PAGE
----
Working in the audio/music business can bring many situations, both good and bad. One moment you can be flying high from having been booked on a great gig to feeling way down because something didn’t pan out as planned.
Sometimes you can be doing everything right but it still falls apart on the finishing line, like what happened to this woman who shared her story on Reddit, which now, unfortunately, is deleted.
This woman was booked on a tour as a backing musician, it was for one of her favourite artists and they loved her and wanted her to join the tour.
She signed all the papers and was excited and ready to go on the road.
However, she gets a phone call and it’s the management. They are calling to say that unfortunately, she will not be going on the tour after all and that they have found a replacement.
Of course, she is arguing that she has already signed the contract but, of course, there a clause saying that if there’s any security or threat against the act they are allowed to terminate the contract. In this case, the “threat” was towards the image of the band…
Instead, they hired a male, and not any random male person around, but her friend who had also applied for this position.
She, as anyone would be, was broken by this.
This is, hopefully, a rear incident and something none of us have to experience in our careers.
How do you deal with situations like these?
Doesn’t matter if it’s a big, or small opportunity lost, it can still hurt and can put you in a difficult situation, economically speaking.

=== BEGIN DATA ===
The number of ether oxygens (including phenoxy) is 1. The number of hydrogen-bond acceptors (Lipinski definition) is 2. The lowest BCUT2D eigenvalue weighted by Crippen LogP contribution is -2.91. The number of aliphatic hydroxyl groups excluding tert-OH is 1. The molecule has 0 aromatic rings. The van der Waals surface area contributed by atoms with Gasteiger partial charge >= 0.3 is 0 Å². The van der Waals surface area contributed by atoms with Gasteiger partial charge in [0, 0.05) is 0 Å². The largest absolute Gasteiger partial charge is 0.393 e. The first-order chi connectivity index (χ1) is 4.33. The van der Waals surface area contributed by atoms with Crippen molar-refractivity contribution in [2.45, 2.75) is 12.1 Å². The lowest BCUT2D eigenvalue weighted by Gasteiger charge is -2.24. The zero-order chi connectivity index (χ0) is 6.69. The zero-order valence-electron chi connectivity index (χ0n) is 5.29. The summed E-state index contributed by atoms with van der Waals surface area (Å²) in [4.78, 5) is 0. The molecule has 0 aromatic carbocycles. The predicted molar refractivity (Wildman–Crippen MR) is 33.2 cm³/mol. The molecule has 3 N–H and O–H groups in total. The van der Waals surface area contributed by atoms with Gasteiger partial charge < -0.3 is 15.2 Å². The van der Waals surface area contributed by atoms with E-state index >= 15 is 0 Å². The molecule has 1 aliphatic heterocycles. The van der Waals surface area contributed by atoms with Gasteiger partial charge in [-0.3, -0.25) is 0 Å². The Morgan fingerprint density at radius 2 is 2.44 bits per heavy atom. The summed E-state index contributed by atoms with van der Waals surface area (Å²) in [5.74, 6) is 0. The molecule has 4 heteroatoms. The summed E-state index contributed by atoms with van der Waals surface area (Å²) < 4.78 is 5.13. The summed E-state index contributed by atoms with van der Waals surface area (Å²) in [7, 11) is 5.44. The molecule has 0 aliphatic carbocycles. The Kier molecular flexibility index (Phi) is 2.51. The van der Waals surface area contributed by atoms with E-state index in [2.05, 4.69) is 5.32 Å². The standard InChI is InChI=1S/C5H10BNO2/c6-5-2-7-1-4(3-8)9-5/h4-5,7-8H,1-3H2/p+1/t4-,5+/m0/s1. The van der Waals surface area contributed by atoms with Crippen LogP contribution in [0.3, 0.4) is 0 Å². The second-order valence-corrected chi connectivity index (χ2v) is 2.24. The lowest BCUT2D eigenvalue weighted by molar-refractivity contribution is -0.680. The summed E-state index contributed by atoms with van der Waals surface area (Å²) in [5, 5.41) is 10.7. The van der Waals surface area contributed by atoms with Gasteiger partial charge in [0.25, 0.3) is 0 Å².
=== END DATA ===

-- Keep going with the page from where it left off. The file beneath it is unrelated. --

I have been there and sometimes it still happens that sessions get cancelled or rescheduled for a later date. Once I was even scheduled to go to Spain for two weeks of live-sound work only to have it cancelled a week or two before, and as you can imagine, I was pissed.
In these situations it’s important, I think, to give yourself time to be angry and upset about it before accepting it and moving on.
The good thing with experiencing these situations is that you can learn from them, for example, you can start taking a deposit before every session so if the artist cancels, you are not left completely broke.
It can also make you realise that you can’t put all your eggs in one basket, which I have done myself, thinking, “Oh, this project will come and I think they will pay me this, etc.” Before everything is clear, as in, dates and rates are decided, and I would actually go as far as saying until you press record, everything can happen which can leave you either empty handed or pocket “filled” with money.
Therefore, it’s a good idea to have a few other projects in the pipeline so if one gets cancelled you are not back at square one.
Is this something you have experienced in your career? How did you deal with it? Let me know in the comments below!